In order to support this pattern, getconf’s config_files list accepts folders as well; they are automatically detected on startup (using os.path.isdir).

With the following layout:

/etc
└── myproj
    ├── .keepdir
    ├── 01_logging.ini
    └── 02_passwords.ini

Just setup your getter with config = getconf.ConfigGetter('myproj', ['/etc/myproj/', '~/.config/myproj.ini']); this is strictly equivalent to using config = getconf.ConfigGetter('myproj', ['01_logging.ini', '02_passwords.ini', '~/.config/myproj.ini']).

Note

Remember: ConfigGetter parses configuration files in order this means that files provided at the beginning of the list are overridden by the next ones.

This aligns with the natural alphabetical handling of files: when using a folder, we want definitions from 99_overrides to override those in 00_base.

Precedency

When reading configuration from multiple sources, it can be complex to determine which source overrides which.

getconf’s precedence rules should be natural and easy to understand:

  • Environment variables ALWAYS override other sources
  • Configuration files are parsed in the order they are declared (last declaration wins)
  • global defaults (in ConfigGetter(defaults={})) come before calling-defaults (in config.getstr('x.y', default='blah')), which come last.

Two special cases need to be handled:

  • The environment-provided configuration file (<NAMESPACE>_CONFIG) has precedency over configuration files declared in ConfigGetter(config_files=[])
  • When a configuration file is actually a directory (even if provided through <NAMESPACE>_CONFIG), its directly contained files are inserted in ALPHABETICAL ORDER, so that 99_foo actually overrides 10_base.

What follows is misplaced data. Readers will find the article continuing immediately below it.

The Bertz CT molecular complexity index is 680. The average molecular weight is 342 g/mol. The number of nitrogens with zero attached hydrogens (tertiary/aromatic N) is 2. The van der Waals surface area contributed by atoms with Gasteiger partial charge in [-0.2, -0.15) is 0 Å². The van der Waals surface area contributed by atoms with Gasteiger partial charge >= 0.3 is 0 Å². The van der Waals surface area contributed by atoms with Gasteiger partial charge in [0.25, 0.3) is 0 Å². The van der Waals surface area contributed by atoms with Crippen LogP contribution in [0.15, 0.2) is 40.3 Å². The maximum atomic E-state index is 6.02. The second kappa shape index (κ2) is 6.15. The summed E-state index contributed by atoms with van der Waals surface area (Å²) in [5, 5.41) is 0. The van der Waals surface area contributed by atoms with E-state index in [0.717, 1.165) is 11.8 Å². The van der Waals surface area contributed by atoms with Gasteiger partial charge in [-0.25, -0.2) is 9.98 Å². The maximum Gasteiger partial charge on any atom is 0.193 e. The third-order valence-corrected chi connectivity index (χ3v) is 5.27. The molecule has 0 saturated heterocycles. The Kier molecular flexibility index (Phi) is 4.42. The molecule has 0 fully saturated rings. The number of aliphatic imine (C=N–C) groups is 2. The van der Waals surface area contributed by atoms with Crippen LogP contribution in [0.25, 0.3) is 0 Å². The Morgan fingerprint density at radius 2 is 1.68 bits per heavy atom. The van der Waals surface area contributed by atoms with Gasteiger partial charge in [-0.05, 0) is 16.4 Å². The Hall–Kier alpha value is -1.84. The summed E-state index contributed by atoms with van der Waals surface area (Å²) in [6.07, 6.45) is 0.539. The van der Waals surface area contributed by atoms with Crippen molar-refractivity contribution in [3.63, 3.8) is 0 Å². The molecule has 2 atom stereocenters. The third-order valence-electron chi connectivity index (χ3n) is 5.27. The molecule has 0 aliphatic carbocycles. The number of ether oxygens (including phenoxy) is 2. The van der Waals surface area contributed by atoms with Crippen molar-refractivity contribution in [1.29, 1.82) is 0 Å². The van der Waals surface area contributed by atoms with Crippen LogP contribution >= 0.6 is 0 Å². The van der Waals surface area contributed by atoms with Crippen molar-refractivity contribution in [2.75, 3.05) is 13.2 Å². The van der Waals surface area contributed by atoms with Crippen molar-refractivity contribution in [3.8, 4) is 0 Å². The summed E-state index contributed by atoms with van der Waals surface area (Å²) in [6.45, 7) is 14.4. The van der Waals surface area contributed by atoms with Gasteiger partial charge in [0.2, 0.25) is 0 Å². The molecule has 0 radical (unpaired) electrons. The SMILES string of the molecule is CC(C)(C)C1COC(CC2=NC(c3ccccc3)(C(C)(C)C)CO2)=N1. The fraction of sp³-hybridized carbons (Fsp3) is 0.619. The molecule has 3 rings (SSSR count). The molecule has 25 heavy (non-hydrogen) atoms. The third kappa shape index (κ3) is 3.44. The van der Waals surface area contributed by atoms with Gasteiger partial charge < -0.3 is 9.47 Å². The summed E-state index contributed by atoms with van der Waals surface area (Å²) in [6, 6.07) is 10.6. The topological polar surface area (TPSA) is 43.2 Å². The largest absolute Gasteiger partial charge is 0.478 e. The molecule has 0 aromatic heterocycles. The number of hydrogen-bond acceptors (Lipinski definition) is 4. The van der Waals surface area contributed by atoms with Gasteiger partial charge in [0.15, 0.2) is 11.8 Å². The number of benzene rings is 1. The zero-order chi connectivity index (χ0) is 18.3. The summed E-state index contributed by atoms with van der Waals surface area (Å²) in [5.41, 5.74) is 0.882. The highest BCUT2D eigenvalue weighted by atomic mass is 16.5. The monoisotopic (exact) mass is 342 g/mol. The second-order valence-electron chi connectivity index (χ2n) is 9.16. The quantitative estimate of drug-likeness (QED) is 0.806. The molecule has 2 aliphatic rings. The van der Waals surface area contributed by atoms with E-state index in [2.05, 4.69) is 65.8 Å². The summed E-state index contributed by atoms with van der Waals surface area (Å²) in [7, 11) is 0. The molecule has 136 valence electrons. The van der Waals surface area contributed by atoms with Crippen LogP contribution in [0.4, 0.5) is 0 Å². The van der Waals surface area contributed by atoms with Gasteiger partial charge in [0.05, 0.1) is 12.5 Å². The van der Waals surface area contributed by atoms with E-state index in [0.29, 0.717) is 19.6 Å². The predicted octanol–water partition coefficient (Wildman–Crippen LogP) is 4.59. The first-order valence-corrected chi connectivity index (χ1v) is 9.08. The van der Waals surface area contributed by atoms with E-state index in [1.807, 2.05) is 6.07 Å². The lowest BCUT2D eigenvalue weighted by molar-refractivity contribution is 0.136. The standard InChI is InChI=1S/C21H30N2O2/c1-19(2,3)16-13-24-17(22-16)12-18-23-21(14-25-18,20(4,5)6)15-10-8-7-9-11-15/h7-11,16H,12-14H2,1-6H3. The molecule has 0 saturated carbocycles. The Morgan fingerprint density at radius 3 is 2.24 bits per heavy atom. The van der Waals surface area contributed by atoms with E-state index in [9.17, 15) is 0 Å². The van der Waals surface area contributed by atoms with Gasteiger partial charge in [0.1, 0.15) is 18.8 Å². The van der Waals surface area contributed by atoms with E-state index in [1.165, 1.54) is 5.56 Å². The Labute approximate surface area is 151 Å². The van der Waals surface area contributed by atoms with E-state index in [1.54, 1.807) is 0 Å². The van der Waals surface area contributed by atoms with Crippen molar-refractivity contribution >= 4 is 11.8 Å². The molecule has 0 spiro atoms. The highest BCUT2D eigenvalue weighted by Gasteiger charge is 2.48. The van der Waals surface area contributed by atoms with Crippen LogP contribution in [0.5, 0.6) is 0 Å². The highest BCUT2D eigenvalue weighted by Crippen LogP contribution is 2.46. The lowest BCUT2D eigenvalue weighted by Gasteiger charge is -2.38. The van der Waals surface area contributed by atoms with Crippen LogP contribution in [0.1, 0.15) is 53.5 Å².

Example

Note

This example is an extremely complex layout, for illustration purposes. Understanding it might hurt your head. Please prefer simpler layouts!

With the following layout:

/etc
├── myproj.conf
├── myproj
│   ├── .keepdir
│   ├── 10_logging.ini
│   └── 20_passwords.ini
└── myproj.local
    ├── .keepdir
    ├── 15_logging.ini
    └── 20_passwords.ini

And the following environment variables:

MYPROJ_CONFIG=/etc/myproj.local
MYPROJ_DB_HOST=localhost

And this ConfigGetter setup:

import getconf
config = getconf.ConfigGetter('myproj', ['/etc/myproj.conf', '/etc/myproj'], defaults={'db': {'host': 'remote', 'port': '5432'}})

Then:

  • config.getstr('db.host') is read from MYPROJ_DB_HOST=localhost
  • config.getstr('db.name', 'foo') looks, in turn:
    • At /etc/myproj.local/20_passwords.ini’s [db] name =
    • At /etc/myproj.local/15_logging.ini’s [db] name =
    • At /etc/myproj/20_passwords.ini’s [db] name =
    • At /etc/myproj/10_logging.ini’s [db] name =
    • At /etc/myproj.conf’s [db] name =
    • Defaults to foo
  • config.getstr('db.port', '1234') looks, in turn:
    • At /etc/myproj.local/20_passwords.ini’s [db] port =
    • At /etc/myproj.local/15_logging.ini’s [db] port =
    • At /etc/myproj/20_passwords.ini’s [db] port =
    • At /etc/myproj/10_logging.ini’s [db] port =
    • At /etc/myproj.conf’s [db] port =
    • Defaults to defaults['db']['port'] = '5432'